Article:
The Martin Mars today
(The museum at Sproat Lake B.C. closed, it is unlikely that the Mars will keep operating. One is destined for the US Navy museum in Florida. the other may end up in a museum in Canada.)
old advertisement to carry passengers and a proposed use that didn't sell.
more history including its origin as an armed multi-role aircraft, plus proposals for larger flying boats from Martin and others, as well as a reason why use of flying boats faded. (The advantage of airplanes over ships was fully realized in the jet age for passenger and high value cargo speed giving great productivity for the capital investment.)

Jet-engined flying boats! (a demanding development effort)

(The first SST? Those interested in avionics for pilots might note the crew's difficulties judging height above touchdown and maintaining level flight.) (Link sometimes slow to respond.)

Shuttle Carrier
(first used for "take it up and release as a glider" testing!)

My minor item, a big bold fuel cargo tank for use in the High Arctic in the 1970s. Air freight was essential, one move of a drilling rig took 100 trips by the Hercules airplane, only a 22 minute flight.

(a helicopter, mostly.) [Site layout jumps around like a helicopter!.]

A Surprise
(honorable mention in this category for bold advertising
- might appeal to production people & accountants with a sense of humor :-)


tucked away near Portland OR, this group have been recognized with a new building
It was a very well done volunteer effort, with a variety of exhibits including military and airline, in an old building. Their new incarnation is best suited for non-aviation people especially students, rather than aviation nuts, but I saw some big radial engines in a back room. (And has other events, from car shows to dances, in conjunction with a park across the road and the Fort Vancouver historical district close by.)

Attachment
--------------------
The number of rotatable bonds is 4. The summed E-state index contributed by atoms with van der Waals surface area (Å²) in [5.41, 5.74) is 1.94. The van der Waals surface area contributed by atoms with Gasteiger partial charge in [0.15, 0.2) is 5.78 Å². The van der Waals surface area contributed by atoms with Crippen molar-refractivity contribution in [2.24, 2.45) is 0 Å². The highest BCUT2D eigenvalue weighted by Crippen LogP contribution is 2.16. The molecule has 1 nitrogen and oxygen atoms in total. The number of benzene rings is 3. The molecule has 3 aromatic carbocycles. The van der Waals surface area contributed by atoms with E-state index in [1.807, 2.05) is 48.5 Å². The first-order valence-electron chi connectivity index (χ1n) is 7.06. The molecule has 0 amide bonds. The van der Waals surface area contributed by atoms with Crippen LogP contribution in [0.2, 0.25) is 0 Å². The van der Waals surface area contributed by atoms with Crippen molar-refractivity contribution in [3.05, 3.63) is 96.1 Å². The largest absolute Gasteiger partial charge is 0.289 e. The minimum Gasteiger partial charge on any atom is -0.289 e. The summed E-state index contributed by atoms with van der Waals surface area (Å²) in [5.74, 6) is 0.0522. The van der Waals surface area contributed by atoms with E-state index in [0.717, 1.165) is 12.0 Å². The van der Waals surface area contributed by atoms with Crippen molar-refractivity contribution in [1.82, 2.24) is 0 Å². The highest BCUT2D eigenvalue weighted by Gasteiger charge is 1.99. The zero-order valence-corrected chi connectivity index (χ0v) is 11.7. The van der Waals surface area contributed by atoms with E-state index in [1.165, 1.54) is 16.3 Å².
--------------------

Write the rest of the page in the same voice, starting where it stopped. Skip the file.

They've updated their own website.

near Victoria BC
(This modest sized museum has breadth, from active restoration work through engines and instruments to airline uniforms - and of course the aircraft on display.)

Canadian Forces Base Comox B.C. has a nice museum full of artifacts and historical information, supported by a very good library. Look to the southeast of the road intersection in front of the main gate, and a few blocks south for a collection of aircraft fading in the open - including the kludge named "Argus" that did much submarine patrol work for Canada.

Langley B.C. airport, on the highway east of Langley B.C., has a good museum with a pioneering jet fighter and either a Hampton or Bolingbroke light bomber they are very proud of (Victoria airport's museum has the other - hey I don't remember even though one looks odder than the other, perhaps reverse-correlated to the oddness of the name ;-).

And a quick mention of two in the UK, especially if you are a Vulcan fan or a technical pilot:
- the Cockpit collection, Rayleigh Essex, which has some V-bomber cockpits
- the RAF Museum Cosford Shropshire has each of the three V-bomber designs (Valiant, Victor, Vulcan - three quite different designs) (Hey, once over there you might as well search out one of the Vulcans on display around the island - checking when the one now flying again will be in the air) - and see the complete examples of the other B-bombers :-) If you can't afford to go over there, a Vulcan or two or three are on display in the US.

...and see the Mars link above for information on the new Mars and helicopter museum near Port Alberni B.C.

Plus for sub-surface types (or at least near both sides of the surface) check museum at CFB Esquimalt near Victoria B.C.


Early Computers

An aerospace painting (rocket launch). (Click on link below painting to read a tribute to its artist.)
Another for airplane pilots. (Below the painting is a link to the artist's description of how he made it.)

For a bit of humour from the ATC procedures people
- if you know the comic strip with Sylvester & Tweety characters -
check the GPS approach to runway 16 at KPSM (Portsmouth NH, USA).

© Keith Sketchley

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